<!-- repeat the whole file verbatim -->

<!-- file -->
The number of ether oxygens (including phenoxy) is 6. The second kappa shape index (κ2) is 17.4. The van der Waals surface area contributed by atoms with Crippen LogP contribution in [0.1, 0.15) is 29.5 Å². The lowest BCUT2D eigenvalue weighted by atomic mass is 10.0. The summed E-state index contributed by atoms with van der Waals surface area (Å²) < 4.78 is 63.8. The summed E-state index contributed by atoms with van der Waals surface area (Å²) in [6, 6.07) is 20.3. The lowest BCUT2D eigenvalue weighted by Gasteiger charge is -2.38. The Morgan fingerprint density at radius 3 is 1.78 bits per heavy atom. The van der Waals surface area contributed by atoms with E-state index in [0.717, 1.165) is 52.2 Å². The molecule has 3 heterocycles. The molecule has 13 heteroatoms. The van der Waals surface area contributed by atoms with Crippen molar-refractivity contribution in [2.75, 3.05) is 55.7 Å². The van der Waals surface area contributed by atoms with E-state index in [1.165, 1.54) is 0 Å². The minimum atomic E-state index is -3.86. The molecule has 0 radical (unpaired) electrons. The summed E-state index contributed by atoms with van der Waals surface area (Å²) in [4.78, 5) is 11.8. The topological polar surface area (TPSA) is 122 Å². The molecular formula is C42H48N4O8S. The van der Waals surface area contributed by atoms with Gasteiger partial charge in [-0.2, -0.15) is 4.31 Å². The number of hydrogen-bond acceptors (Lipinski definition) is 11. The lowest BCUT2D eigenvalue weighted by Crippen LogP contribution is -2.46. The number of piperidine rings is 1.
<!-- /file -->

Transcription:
The number of ether oxygens (including phenoxy) is 6. The second kappa shape index (κ2) is 17.4. The van der Waals surface area contributed by atoms with Crippen LogP contribution in [0.1, 0.15) is 29.5 Å². The lowest BCUT2D eigenvalue weighted by atomic mass is 10.0. The summed E-state index contributed by atoms with van der Waals surface area (Å²) < 4.78 is 63.8. The summed E-state index contributed by atoms with van der Waals surface area (Å²) in [6, 6.07) is 20.3. The lowest BCUT2D eigenvalue weighted by Gasteiger charge is -2.38. The Morgan fingerprint density at radius 3 is 1.78 bits per heavy atom. The van der Waals surface area contributed by atoms with E-state index in [0.717, 1.165) is 52.2 Å². The molecule has 3 heterocycles. The molecule has 13 heteroatoms. The van der Waals surface area contributed by atoms with Crippen molar-refractivity contribution in [2.75, 3.05) is 55.7 Å². The van der Waals surface area contributed by atoms with E-state index in [1.165, 1.54) is 0 Å². The minimum atomic E-state index is -3.86. The molecule has 0 radical (unpaired) electrons. The summed E-state index contributed by atoms with van der Waals surface area (Å²) in [4.78, 5) is 11.8. The topological polar surface area (TPSA) is 122 Å². The molecular formula is C42H48N4O8S. The van der Waals surface area contributed by atoms with Gasteiger partial charge in [-0.2, -0.15) is 4.31 Å². The number of hydrogen-bond acceptors (Lipinski definition) is 11. The lowest BCUT2D eigenvalue weighted by Crippen LogP contribution is -2.46. The number of piperidine rings is 1.